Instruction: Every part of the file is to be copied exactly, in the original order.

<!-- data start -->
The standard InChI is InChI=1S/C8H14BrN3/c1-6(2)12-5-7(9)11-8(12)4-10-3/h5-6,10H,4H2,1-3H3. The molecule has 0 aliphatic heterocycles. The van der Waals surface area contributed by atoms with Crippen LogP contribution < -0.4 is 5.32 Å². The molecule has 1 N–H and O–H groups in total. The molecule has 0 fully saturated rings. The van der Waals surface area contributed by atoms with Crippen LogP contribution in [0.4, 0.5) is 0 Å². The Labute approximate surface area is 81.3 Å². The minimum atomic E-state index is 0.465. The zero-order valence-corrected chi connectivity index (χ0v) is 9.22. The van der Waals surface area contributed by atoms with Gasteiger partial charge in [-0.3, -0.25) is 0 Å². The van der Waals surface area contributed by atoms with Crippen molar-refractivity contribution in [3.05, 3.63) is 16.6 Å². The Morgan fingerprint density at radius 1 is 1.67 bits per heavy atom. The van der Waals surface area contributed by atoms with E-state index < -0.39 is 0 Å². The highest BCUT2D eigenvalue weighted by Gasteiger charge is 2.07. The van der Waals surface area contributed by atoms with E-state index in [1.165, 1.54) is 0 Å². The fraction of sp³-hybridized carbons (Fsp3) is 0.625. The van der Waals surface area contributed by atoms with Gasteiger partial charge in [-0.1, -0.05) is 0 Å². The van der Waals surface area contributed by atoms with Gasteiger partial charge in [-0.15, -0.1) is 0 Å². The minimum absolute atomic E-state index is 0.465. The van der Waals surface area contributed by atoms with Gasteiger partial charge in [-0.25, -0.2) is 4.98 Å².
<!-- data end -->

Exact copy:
The standard InChI is InChI=1S/C8H14BrN3/c1-6(2)12-5-7(9)11-8(12)4-10-3/h5-6,10H,4H2,1-3H3. The molecule has 0 aliphatic heterocycles. The van der Waals surface area contributed by atoms with Crippen LogP contribution < -0.4 is 5.32 Å². The molecule has 1 N–H and O–H groups in total. The molecule has 0 fully saturated rings. The van der Waals surface area contributed by atoms with Crippen LogP contribution in [0.4, 0.5) is 0 Å². The Labute approximate surface area is 81.3 Å². The minimum atomic E-state index is 0.465. The zero-order valence-corrected chi connectivity index (χ0v) is 9.22. The van der Waals surface area contributed by atoms with Gasteiger partial charge in [-0.3, -0.25) is 0 Å². The van der Waals surface area contributed by atoms with Crippen molar-refractivity contribution in [3.05, 3.63) is 16.6 Å². The Morgan fingerprint density at radius 1 is 1.67 bits per heavy atom. The van der Waals surface area contributed by atoms with E-state index < -0.39 is 0 Å². The highest BCUT2D eigenvalue weighted by Gasteiger charge is 2.07. The van der Waals surface area contributed by atoms with E-state index in [1.165, 1.54) is 0 Å². The fraction of sp³-hybridized carbons (Fsp3) is 0.625. The van der Waals surface area contributed by atoms with Gasteiger partial charge in [-0.1, -0.05) is 0 Å². The van der Waals surface area contributed by atoms with Gasteiger partial charge in [-0.15, -0.1) is 0 Å². The minimum absolute atomic E-state index is 0.465. The van der Waals surface area contributed by atoms with Gasteiger partial charge in [-0.25, -0.2) is 4.98 Å².